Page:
Lend a Hand
Corporate America needs to be made aware of PVA and the unique programs our chapters offer to the community.
It’s that time of the year again! April and our traditional Paralyzed Veterans of America Awareness Month (PAM)!
This time is set aside each year to spread the word and celebrate all that Paralyzed Veterans of America (PVA) does for its members, as well as the entire disabled community. In past years, I’ve pushed across America, carrying the message of hope and opportunity for our veteran membership telling all who will listen about PVA’s outstanding work. This year will be no different.
As I write this message, we’re still planning where my travels will take me. Naturally, at the very top of my agenda will be visits to spinal-cord injury (SCI) centers in the Department of Veterans Affairs (VA) health care system to check in with both patients and staff.
As always, emphasis is being placed on reaching out to the public through various media sources. Last year in New York City, I did what is known as a satellite TV tour. The “tour” consisted of an area where I was virtually linked to television stations via satellite.
On that particular morning, I was interviewed by 24 local television stations across the country. Working with PVA’s Communications Department, it’s our hope to set up a similar forum this month.
In my January PVA From the Top column, I asked you to think about making a New Year’s resolution to share time with a local PVA chapter by volunteering. During this year’s PAM events, I plan to focus on volunteerism as one of my main agenda items.
The month of April is when we’re making a concerted effort to make the public aware of PVA, and it’s the perfect time to put that resolution into play. We know the chapters can use an extra hand, and what better way to volunteer than to assist in organizing an event designed to bring PVA’s mission to the public eye.
In addition to chapter members volunteering, perhaps an effort should be made to reach out to business leaders and community organizers who may be interested in supporting local chapter activities.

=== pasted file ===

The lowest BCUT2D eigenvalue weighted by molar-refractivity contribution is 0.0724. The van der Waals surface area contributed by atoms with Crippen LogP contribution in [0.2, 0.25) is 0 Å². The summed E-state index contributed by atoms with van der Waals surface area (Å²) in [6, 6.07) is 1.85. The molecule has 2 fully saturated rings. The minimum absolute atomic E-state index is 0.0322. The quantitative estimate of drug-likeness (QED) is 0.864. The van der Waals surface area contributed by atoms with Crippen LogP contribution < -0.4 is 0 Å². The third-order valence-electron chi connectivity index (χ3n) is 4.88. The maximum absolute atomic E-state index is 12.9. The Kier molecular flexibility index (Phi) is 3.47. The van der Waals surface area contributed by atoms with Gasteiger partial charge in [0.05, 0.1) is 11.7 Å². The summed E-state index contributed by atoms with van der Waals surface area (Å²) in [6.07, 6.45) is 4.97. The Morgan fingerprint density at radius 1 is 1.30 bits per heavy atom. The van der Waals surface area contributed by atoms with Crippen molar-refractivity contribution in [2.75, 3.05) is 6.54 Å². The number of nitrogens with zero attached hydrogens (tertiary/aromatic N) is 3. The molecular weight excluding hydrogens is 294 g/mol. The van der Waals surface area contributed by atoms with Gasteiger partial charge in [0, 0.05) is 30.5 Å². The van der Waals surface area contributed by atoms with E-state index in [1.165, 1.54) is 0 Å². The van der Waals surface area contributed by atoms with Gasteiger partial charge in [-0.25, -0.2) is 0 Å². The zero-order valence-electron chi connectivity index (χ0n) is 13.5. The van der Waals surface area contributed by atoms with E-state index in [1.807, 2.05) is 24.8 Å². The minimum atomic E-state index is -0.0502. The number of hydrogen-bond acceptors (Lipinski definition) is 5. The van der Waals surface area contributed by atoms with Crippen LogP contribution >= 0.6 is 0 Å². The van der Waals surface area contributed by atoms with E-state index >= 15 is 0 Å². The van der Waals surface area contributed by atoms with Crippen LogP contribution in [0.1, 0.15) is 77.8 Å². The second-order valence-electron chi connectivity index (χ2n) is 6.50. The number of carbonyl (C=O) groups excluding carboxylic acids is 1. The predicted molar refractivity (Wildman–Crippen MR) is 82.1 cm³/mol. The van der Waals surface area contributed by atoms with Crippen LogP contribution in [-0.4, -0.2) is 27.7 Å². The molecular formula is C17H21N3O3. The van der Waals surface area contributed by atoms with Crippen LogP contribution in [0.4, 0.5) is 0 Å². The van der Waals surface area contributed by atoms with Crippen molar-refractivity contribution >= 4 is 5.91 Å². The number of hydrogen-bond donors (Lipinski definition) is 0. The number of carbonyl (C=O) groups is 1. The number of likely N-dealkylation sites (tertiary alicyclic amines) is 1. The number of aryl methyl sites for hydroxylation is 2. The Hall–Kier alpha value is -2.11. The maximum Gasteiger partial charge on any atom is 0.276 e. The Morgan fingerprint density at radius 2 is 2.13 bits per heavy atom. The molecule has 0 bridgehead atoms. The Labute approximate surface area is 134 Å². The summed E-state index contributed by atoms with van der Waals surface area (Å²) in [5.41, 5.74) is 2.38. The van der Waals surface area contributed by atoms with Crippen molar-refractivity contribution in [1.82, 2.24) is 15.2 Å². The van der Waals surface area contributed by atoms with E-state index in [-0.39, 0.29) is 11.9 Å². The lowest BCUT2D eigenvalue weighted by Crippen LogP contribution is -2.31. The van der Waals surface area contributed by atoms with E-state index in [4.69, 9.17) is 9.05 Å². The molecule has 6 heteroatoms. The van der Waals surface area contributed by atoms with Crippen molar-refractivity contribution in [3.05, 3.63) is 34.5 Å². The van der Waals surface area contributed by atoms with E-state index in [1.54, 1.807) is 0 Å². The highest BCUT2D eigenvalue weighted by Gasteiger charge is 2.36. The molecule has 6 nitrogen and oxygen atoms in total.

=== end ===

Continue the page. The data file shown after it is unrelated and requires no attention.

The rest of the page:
A prime example of the degree of support one business can make is UPS and the man-hours they provide in volunteering at the National Veterans Wheelchair Games. They’re incredibly visible that week.
I would also be remiss if I were to neglect mentioning the VA staff who volunteers at the Games and who, incidentally, “take their vacation time” to help out.
Usually when I do my push across America, I arrange to meet with corporations and their leadership. Many of these corporations have offices across the country. I plan to make them conscious of the importance of the programs our local chapters sponsor and the need for their help. Hopefully, I can reach out and encourage them that volunteering is worthwhile and the right thing to do for our veterans.
Corporate America needs to be made aware of PVA and the unique programs our chapters offer to the community. Realistically, chapters can’t rely solely on members for assistance as many tasks require able-bodied people. You would be surprised at how willing good Americans are when asked to lend a hand.
Another resource for volunteerism in America that is often overlooked is our youth. High school students looking to qualify for scholarships are searching for opportunities to do some community service. Community outreach and service is impressive on their scholarship applications. An additional avenue might be a youth church or scouting group.
Once these young people are in college, they’re still seeking opportunities to volunteer. As an example, our PVA national office has had several interns working in various departments to gain experience in their field of study. Give these young men and women a try. It just might work.
While on the subject of volunteering how about making plans to visit a hospitalized veteran in your local VA? Don’t forget about those living in nursing homes, too.
Lend a Hand
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